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    Yes, the 135mm f/2 L lens from Canon is a fantastic optic when used on a 24x36mm sensor, at the normal distances that full-frame gives the photographer. With a tiny-sensor camera, the lens becomes narrow in angle of view, and the photographer is forced to statnd relatively FAR AWAY with ALL of the telephoto lenses...75mm,85mm,100mm,135mm,200mm...and because the camera-to-subject distance is so long and the capture format so small, at most aperture values, there's quite a bit of recognizability to the background. That is an issue with MFT format cameras and their native lenses...the format's small, so there's a LOT of camera-to-subject distance, and even at f/2.8, the backgrounds tend toward the more-recongixable rather than the creamy, dreamy, totally-defocused look the 135/2 L is known for.

    When we look at your pictures of these lovely young ladies, we can literally SEE what the 135/2 is known for: a very quick transition from the OOF foreground, then immediately sliding into the focused zone, and then a quick and smooth transition to the defocused zone. The last two photos show this superbly, at the foot-level on both women's shots; OOF foreground, in-focus zone, then a quick, smooth transition to the OOF backdrop. This is one of the reasons that 24x36mm or FF or FX cameras are so popular wth people-shooters...the actual lenses that are out there, and the distances that those lenses can be used at, to make full-length standing pictures...this is a very stylized way of photographing people with a lot of background defocus. Some people just do not "get it", but it is exactly why the camera makers have come up with a number of fast tele lenses over the decades. (85/1.4,105/2,135/2,180/2.8,200/2)

    I appreciate the idea that Speedbooster can not achieve the same look; with smaller camera formats at typical 20- to 50-foot distances, even increasing the maximum f/stop's width (which Speedbooster does) of normal telephoto lenses in the f/2.8 or f/2 range, the smallness of the format and the camera-to-subject distance is still less-effective than using a bigger capture format, if the type of backdrop blurring you show is the end goal.

    This is why Nikon has recently developed the ultra-aperture 105mm f/1.4 for full-frame Nikons...HUGE defocus potential on people pictures.
     
  10. sergezap

    sergezap TPF Noob!

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    I'm not a shallow dof junky, the reason i made a note about 135L, 99% of urban background at the place i live looks disgusting.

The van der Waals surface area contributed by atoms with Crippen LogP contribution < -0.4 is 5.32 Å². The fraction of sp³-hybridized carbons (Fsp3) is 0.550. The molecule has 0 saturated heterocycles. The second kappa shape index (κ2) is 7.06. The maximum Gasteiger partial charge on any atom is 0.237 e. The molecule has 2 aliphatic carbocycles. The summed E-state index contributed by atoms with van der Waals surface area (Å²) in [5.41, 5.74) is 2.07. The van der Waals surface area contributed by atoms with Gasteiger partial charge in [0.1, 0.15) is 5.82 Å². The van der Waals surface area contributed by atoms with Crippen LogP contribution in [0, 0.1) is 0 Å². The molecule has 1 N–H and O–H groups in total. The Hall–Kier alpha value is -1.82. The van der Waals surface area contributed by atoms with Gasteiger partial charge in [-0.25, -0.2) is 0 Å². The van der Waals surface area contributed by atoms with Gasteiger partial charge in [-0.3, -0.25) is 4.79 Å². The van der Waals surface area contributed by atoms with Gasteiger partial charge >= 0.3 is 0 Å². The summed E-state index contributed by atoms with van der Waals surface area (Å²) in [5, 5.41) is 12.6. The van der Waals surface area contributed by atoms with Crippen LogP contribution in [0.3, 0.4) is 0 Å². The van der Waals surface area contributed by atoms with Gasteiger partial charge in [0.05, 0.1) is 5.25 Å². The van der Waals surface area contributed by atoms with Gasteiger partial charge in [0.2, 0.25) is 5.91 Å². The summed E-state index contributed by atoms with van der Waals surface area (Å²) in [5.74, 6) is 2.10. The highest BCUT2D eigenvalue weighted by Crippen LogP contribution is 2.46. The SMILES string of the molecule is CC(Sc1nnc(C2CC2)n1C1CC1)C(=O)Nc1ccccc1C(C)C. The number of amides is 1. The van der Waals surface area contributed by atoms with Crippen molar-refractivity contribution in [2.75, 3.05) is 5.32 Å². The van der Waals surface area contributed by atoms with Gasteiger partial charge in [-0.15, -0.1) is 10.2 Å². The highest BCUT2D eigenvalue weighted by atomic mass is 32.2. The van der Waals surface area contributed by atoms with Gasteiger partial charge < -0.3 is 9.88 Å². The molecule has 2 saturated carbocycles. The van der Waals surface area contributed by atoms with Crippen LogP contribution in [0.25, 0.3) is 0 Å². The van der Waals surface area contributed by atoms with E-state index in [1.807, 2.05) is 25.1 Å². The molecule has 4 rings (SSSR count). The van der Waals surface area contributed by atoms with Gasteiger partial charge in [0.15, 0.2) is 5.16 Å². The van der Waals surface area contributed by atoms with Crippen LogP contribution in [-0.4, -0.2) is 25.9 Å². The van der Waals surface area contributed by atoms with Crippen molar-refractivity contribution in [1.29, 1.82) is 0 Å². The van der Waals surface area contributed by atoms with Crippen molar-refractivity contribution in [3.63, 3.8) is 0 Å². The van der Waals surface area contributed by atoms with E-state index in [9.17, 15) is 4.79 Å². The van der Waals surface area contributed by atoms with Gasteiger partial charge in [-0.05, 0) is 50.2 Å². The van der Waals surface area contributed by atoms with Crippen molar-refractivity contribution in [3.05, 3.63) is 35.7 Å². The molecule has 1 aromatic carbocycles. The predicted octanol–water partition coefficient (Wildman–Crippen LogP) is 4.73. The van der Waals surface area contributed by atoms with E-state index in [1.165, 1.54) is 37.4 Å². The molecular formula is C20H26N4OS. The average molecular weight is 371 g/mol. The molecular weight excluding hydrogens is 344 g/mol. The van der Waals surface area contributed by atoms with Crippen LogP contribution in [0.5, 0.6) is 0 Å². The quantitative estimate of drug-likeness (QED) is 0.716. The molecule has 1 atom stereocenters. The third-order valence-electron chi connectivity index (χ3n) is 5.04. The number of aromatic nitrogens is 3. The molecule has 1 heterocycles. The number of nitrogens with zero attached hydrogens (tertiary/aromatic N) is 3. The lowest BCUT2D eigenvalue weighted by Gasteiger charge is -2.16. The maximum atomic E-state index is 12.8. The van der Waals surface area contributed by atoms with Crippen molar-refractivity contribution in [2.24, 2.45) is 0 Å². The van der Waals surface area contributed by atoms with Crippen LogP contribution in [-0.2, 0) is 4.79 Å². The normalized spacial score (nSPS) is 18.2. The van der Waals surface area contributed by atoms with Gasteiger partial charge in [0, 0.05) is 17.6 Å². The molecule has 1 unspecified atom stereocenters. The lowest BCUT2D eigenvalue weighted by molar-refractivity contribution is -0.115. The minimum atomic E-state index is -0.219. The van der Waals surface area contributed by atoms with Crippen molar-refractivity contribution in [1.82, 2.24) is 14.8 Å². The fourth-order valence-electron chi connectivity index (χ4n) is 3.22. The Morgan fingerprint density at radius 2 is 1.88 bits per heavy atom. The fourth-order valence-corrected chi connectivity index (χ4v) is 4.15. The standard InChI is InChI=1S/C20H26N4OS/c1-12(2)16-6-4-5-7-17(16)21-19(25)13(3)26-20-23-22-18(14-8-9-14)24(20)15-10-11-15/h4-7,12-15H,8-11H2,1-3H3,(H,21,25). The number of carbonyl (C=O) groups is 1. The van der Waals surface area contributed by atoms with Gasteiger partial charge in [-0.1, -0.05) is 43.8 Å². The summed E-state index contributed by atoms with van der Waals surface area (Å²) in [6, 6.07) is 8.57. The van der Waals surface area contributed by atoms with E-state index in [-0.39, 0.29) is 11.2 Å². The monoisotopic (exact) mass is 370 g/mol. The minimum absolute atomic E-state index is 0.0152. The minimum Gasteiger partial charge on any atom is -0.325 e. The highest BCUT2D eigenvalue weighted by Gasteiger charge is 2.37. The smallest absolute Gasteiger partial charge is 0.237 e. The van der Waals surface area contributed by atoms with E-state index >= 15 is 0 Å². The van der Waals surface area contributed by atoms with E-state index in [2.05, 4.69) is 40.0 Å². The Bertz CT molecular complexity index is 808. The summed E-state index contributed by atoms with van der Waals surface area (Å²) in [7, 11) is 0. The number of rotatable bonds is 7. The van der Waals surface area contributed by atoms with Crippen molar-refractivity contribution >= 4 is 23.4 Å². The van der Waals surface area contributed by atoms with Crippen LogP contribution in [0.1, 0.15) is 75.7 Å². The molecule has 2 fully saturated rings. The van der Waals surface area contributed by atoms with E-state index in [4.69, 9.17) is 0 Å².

I think it's not about defocus as is, but it's more about defocus character.
    Sigma primes has a bokeh, but i find it very boring. It's just a blur, imho.
     
    Last edited: Jun 30, 2018
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  11. Derrel

    Derrel Mr. Rain Cloud

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    Throwing all that ugly backdrop out of focus makes the person POP! in a gorgeous way. You are right...the 135/2 L has delicious defocus character...I owned the lens for a few years...it's stellar. I agree; some of the new Sigma primes have rather unimpressive defocus character, and some of them (35/1.4 ART and 50/1.4 ART) have really hard, jarring defocus character. Canon's 135/2-L is not the sharpest 135mm lens (Zeiss and Sigma both have sharper,crisper lenses), but it's plenty sharp, but has the gorgeous defocus character that only a handful of lenses have. Sigma's gone overboard maximizing sharpness so their lenses test-chart score very highly, but the defocus character of such lenses is often lacking.
     
  12. petrochemist

    petrochemist TPF junkie!

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    Derrel I usually find I agree with your posts, but I don't get this rubbish at all.

    Whatever the format size the photographer chooses the camera-subject distance to get the perspective he/she wants (or as near as is practical). They then select an appropriate lens for their distance & format. The distance I'd want for a portrait would be the same with a mobile phone, compact camera, MFT, APSC, full frame, medium format or large format - as long as a suitable lens was available.

    Yes if using a 135/2 on MFT the subject distance could be too long for portraits, but a 85mm/2.8 or 50mm/1.4 would both be pretty suitable. When putting together a camera system a wise photographer gets lenses for the effect on their camera not for the result it gives on a totally different format.